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Committee looking at paying civil servants based on performance

The Ministry of Finance committee is working on a proposal of paying civil servants two types of wages. One would be a basic pay that would include all allowances like house rent allowance etc. and the other component would be variable pay which would be paid only at the end of the year depending on the performance of the nation’s economy, agency’s performance and individual performance.

While civil servants can expect to get their pay and allowances combined under one Clean Wage pay scale, if they want something more through the variable pay then it will depend on their performance.

The model being studied for this is a mix of the Druk Holdings and Investment (DHI) and Singapore Civil Service pay system.

In the DHI headquarters for example the staff there gets a basic pay called Total Fixed Monthly Remuneration (TFMR) which equivalent to a Clean Wage as it combines both basic pay and all allowances as one pay.

As per past practice this is higher than the civil service pay and allowances by around 15 percent or more.

To reduce the provident fund burden for DHI only 60 percent of the TFMR pay will get PF contribution.

Apart from the TFMR there is a performance based pay called variable pay which is 15% of the TFMR at the operational level (support staff, office assistants, field people, accountants), 20% at the professional level (assistant analysts, analysts) and 25% at the executive level (senior analysts, associate directors, CEOs).

This variable pay is not paid out immediately, but retained and collected every month till the end of the year.

At the beginning of the year clear individual targets are set for people and if by the end of the year the individuals can meet those targets then they can expect to get the accumulated variable pay based on how much targets they met.

If your achievement is higher than you get more variable pay.

This accumulated variable pay is roughly around two months’ worth of TFMR pay.

Now in the case of civil servants the performance of civil servants will be linked to the revamped Performance Management System (PMS).

However, the above while being worked on seriously are still not firmed up as a big challenge for the MoF will be to carve out funds from the budget pool for this performance component.

For example, while civil servants normally get paid for 12 months in a year there could be pay for up to 15 months in a year for performing civil servants. As a result, even a junior civil servant can earn more than his or her seniors if they perform well.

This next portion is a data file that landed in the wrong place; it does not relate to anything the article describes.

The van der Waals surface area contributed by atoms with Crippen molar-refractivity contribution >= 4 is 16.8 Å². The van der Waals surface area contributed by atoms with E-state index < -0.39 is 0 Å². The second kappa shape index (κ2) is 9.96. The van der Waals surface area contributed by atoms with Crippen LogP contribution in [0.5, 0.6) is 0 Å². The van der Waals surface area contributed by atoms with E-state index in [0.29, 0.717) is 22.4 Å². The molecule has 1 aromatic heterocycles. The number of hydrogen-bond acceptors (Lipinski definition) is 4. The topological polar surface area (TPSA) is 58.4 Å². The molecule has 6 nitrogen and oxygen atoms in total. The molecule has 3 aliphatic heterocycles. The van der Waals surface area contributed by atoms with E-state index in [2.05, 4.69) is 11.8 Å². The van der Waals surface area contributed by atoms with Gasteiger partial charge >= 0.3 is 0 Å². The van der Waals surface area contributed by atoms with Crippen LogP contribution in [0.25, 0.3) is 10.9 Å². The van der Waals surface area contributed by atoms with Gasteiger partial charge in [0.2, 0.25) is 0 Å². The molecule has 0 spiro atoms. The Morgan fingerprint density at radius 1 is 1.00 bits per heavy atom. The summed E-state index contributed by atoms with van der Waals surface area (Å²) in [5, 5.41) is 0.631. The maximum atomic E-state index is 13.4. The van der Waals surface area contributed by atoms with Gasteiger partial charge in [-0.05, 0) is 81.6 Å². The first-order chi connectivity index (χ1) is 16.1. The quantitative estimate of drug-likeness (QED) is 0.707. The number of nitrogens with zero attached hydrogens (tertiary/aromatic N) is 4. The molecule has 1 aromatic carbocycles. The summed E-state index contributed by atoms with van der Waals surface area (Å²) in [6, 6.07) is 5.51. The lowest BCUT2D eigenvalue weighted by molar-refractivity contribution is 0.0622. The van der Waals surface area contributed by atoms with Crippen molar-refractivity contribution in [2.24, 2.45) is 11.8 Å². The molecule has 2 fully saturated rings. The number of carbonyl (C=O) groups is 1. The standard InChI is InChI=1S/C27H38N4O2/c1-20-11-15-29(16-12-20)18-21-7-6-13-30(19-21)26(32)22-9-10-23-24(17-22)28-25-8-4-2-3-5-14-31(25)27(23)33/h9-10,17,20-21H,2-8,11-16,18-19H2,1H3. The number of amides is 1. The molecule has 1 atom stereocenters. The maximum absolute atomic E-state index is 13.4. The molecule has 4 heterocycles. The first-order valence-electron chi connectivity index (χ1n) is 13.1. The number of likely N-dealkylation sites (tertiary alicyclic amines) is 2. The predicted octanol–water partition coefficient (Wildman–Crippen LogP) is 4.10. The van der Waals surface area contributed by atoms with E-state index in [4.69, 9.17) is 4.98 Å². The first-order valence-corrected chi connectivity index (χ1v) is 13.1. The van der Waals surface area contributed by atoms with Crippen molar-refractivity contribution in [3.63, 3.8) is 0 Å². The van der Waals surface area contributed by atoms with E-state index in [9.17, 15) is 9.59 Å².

The bonuses could be an individual bonus component, an agency level bonus component and a national level bonus component.

However, the exact amount of bonuses available will be dependent on the funds available.

This is since most of the capital programs in Bhutan are funded either through grants or borrowing and there is limited revenue available.

The individual performance of civil servants will be judged based on the Individual Work Plan (IWP) under the PMS system.

From this year onwards a P 1 officer will be rated by the executives while the executives will be rated by the RCSC in addition to feedback from juniors.

Earlier the Annual Performance Agreement (APA) was taken as a proxy for the ratings of executives, but this will no longer be the case.

There will be moderations whereby one block would be outstanding, one block would be meeting targets and another block would not be meeting targets.

Those under P 1 will be rated by their superiors in a joint manner. The improved system will aim to avoid the ‘you scratch my back and I will scratch yours’ system of rating earlier where bosses and juniors gave each other high ratings. 

The aim is to link the performance based pay to the Clean Wage bill, however, it is not certain for now.

Both the Clean Wage and performance based variable pay would be changing the Pay Commission recommendations of the past like certain allowances etc. so the legal aspects and measures are being looked at on how things can be done.

The above will also mean that the annual salary indexation system of the past which was put on hold due to the pandemic will not happen.

Another challenge for the MoF is in calculating when to give a national bonus as given the small size of the economy even when a single large project like starting a hydro project construction will lead to GDP rates going up though the revenue will stay the same.

Given the tough financial situation of Bhutan right now even if legislation is passed it could enact the Clean Wage first and then state a certain date or economic condition by when the variable pay linked to performance is given.

Another system that is being looked at to craft the above, apart from DHI’s pay system, is the Singapore Civil Service pay system which also gives a clean wage with no hidden allowances.

A Singaporean civil servants’ salary is comprised of a basic monthly pay or clean wage, an individual performance bonus given to individuals based on performance, an annual merit increment based on performance, a mid year bonus of half month pay and a year end bonus or the 13th month called the Annual Variable Component (AVC) which is based on Singapore’s economic performance and a national one-month bonus based on four socio economic indicators.

In a good year like in 2018 a Singaporean civil servant in addition to his or her individual performance bonus and increment can collect 2.5 months’ worth of AVC and the national bonus.

In a tough year like 2020 only one-month bonus was given out.

Lower paid staff on top of the above bonuses gets an additional one-time cash payment like Singapore dollar 200 to 750 to supplement their income.

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